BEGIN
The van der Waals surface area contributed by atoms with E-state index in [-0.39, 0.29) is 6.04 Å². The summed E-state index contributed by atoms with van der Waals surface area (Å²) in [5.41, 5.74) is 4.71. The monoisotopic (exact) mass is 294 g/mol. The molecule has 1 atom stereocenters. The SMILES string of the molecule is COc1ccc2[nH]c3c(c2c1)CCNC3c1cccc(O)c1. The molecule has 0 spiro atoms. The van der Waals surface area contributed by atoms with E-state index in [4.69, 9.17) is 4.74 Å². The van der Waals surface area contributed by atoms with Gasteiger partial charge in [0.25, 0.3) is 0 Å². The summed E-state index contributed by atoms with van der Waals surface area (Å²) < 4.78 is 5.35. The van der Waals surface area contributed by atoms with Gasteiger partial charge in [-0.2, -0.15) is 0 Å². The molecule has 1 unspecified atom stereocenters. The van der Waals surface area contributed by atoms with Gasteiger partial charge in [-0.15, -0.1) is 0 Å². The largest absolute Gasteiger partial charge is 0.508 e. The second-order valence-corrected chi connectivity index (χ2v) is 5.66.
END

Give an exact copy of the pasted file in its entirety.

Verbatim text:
The van der Waals surface area contributed by atoms with E-state index in [-0.39, 0.29) is 6.04 Å². The summed E-state index contributed by atoms with van der Waals surface area (Å²) in [5.41, 5.74) is 4.71. The monoisotopic (exact) mass is 294 g/mol. The molecule has 1 atom stereocenters. The SMILES string of the molecule is COc1ccc2[nH]c3c(c2c1)CCNC3c1cccc(O)c1. The molecule has 0 spiro atoms. The van der Waals surface area contributed by atoms with E-state index in [4.69, 9.17) is 4.74 Å². The van der Waals surface area contributed by atoms with Gasteiger partial charge in [0.25, 0.3) is 0 Å². The summed E-state index contributed by atoms with van der Waals surface area (Å²) < 4.78 is 5.35. The van der Waals surface area contributed by atoms with Gasteiger partial charge in [-0.2, -0.15) is 0 Å². The molecule has 1 unspecified atom stereocenters. The van der Waals surface area contributed by atoms with Gasteiger partial charge in [-0.15, -0.1) is 0 Å². The largest absolute Gasteiger partial charge is 0.508 e. The second-order valence-corrected chi connectivity index (χ2v) is 5.66.